The murder of Sarah Everard, who was abducted and killed by a police officer as she walked home from a friend’s house in London, was another flashpoint for female anger. After Everard disappeared, police officers went door to door in south London telling women to stay at home for their own safety, prompting anger about victim-blaming. Everard’s murder sparked a nationwide reckoning with male violence in the UK and a conversation about how normalized fear is for women.

While women have a lot to be angry about, there are also reasons for optimism. The fact that women seem increasingly comfortable admitting that they’re angry is a good thing in itself. Women, after all, are socialized to be nice; every woman on earth has been told to smile by some random man. In fact one survey found that 98% of women have been told to smile at work; 15% reported that they’re told to smile weekly. (The survey was done by a direct-to-consumer dental alignment company, I should note, so may not be 100% scientific but you get the idea.) Men have always been allowed to lose their cool; women, particularly minorities, get punished for it. Studies show that by the time most children are toddlers they associate angry expressions with male faces. As Soraya Chemaly, the author of Rage Becomes Her, has written, “anger is considered a marker of masculinity”.

Anger can be corrosive but, if channeled correctly, it can also be a powerful catalyst for change. The #MeToo movement, for example, was born out of anger; all social movements are. So let’s embrace the fact that women are getting angrier, shall we? What would really be rage-inducing was if everyone was happy with current status quo.

Street harassment will be made a crime in England

While sexual harassment is already illegal, it is hoped that creating a new offence for street harassment (catcalling, following someone, etc) will encourage more people to report such behaviour to the police. Former business secretary Greg Clark, who tabled the legislation, says the aim of the bill is “to reinforce a change in the culture that establishes that it is completely unacceptable to abuse women in the streets”.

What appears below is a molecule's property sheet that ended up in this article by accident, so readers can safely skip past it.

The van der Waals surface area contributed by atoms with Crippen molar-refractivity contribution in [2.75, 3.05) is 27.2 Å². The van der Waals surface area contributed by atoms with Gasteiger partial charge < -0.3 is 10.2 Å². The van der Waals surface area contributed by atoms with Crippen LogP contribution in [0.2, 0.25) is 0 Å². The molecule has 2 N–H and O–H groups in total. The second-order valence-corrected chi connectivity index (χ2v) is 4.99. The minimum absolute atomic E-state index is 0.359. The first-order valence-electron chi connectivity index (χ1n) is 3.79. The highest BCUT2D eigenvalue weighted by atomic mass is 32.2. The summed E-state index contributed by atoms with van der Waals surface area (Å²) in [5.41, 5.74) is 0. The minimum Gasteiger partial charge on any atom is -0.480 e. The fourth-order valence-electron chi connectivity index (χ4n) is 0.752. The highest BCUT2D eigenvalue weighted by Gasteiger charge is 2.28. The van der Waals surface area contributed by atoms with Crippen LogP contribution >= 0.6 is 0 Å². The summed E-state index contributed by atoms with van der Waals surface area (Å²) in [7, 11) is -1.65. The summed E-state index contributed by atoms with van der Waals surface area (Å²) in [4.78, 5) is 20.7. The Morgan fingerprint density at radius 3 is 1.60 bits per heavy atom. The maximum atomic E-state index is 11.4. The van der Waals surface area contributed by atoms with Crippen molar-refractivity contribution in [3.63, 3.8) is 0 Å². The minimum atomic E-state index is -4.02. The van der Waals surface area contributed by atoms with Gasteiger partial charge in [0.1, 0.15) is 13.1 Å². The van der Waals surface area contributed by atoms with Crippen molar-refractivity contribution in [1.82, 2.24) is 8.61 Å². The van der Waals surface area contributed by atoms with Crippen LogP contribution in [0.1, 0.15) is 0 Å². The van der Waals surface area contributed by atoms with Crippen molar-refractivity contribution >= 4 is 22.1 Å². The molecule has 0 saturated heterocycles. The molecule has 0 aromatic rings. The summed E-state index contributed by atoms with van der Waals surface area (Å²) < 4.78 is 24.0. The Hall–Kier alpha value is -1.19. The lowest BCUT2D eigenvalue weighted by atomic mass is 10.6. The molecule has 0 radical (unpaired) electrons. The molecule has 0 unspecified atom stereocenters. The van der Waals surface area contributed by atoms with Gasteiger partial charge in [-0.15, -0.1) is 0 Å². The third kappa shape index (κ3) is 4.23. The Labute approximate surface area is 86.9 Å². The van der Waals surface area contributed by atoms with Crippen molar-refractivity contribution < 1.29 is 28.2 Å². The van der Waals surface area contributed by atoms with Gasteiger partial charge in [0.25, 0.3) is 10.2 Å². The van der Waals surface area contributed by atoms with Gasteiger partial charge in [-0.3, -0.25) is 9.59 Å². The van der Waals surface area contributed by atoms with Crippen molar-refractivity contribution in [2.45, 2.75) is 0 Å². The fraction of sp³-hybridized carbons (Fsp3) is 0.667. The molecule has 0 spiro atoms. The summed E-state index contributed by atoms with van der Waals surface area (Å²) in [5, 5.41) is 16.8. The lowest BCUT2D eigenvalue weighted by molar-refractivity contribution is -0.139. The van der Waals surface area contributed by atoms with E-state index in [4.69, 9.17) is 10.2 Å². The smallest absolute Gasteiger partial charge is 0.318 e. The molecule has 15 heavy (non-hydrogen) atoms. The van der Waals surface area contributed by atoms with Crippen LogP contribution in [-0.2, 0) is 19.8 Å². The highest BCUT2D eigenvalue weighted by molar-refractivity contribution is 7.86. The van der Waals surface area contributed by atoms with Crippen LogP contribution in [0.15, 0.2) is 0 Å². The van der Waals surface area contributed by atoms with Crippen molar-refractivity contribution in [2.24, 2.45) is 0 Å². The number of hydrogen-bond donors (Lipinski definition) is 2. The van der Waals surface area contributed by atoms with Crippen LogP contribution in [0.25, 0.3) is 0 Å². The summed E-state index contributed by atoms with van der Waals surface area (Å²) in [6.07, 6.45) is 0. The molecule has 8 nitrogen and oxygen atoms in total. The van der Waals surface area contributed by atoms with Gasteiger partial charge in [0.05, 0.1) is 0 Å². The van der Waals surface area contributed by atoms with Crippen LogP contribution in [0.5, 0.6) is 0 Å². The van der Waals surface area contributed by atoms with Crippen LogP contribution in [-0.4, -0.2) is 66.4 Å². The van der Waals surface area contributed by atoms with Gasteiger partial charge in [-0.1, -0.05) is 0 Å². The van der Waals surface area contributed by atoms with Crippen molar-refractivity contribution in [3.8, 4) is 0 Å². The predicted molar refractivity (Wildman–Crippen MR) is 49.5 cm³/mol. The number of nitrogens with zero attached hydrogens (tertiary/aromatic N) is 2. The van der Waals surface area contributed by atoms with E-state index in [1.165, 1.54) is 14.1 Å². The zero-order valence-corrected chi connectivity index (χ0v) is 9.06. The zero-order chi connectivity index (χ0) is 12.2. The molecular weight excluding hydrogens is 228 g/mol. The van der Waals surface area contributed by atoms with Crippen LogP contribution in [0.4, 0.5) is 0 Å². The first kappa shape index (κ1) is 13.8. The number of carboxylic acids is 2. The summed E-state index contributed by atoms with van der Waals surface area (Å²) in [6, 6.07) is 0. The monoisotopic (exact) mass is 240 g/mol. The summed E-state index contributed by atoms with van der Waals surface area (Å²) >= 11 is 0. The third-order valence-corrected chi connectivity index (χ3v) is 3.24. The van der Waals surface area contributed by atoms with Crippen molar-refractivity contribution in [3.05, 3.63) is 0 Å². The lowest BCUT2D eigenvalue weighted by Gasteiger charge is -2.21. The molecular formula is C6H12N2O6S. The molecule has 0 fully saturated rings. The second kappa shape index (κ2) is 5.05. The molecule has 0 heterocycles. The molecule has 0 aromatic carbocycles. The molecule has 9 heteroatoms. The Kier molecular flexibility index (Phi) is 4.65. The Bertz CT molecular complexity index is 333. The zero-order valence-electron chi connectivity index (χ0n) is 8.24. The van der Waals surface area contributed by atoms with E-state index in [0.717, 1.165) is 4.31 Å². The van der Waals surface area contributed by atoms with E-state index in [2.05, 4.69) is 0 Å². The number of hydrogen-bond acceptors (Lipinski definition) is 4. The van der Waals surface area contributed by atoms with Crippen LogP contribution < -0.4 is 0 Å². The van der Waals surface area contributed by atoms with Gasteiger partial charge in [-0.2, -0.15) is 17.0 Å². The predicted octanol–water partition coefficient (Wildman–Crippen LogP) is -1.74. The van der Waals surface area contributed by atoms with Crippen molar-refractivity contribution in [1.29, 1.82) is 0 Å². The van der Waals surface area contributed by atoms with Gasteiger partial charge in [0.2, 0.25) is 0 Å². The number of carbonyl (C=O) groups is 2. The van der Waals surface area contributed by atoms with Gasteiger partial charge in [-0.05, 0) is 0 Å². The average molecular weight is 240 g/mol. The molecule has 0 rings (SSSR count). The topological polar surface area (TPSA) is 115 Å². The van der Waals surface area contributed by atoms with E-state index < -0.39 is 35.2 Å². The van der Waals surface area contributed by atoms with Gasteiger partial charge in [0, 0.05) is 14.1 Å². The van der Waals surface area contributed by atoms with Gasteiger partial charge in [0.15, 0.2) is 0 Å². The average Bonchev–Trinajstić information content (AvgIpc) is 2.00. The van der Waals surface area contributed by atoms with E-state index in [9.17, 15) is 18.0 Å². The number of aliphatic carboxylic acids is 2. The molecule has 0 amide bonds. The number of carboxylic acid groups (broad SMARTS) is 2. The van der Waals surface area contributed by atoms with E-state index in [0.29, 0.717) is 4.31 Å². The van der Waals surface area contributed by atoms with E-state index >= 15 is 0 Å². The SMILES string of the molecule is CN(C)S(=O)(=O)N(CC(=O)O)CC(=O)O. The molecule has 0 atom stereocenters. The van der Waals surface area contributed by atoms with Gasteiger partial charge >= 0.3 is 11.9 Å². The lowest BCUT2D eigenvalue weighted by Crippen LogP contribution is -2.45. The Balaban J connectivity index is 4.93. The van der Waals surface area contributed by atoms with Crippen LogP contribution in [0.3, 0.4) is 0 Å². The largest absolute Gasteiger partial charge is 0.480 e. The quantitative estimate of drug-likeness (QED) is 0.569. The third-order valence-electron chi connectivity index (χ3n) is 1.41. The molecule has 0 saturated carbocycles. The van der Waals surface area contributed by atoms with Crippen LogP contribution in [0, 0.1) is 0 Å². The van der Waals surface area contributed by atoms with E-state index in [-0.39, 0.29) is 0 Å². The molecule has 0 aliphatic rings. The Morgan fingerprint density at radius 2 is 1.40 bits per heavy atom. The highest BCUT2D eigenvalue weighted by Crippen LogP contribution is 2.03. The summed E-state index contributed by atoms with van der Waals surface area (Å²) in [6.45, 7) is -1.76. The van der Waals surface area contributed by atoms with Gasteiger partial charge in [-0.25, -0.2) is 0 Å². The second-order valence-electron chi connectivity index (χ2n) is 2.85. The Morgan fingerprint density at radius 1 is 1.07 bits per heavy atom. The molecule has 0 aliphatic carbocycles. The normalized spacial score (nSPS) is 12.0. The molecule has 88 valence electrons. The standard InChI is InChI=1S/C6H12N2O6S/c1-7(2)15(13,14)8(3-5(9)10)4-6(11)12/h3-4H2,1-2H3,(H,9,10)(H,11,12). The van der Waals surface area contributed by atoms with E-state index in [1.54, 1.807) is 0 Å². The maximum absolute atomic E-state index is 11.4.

Iranian forces reportedly shooting at faces and genitals of female protesters

Medical professionals in Iran told the Guardian that security forces seem to be targeting women at anti-regime protests with shotgun fire to their faces, breasts and genitals. There have been at least 1,600 protests recorded in Iran since Mahsa Amini’s death in custody in September.

[omitted because stale]

An AI image app is generating sexualized images of women without prompting

An app called Lensa AI is all the rage at the moment: you feed it bunch of selfies and it transforms them into stylized works of art where you look 100 times more attractive. Can you tell why it’s so popular?! But if you’re a woman it also sexualizes you: giving you bigger breasts, perhaps, or even undressing you. The Guardian uploaded a picture of Amelia Earhart to the app and it spat out a rendering of the aviation pioneer naked and leaning on a bed. This isn’t exactly a surprise – it’s well-established by now that AI perpetuates human biases.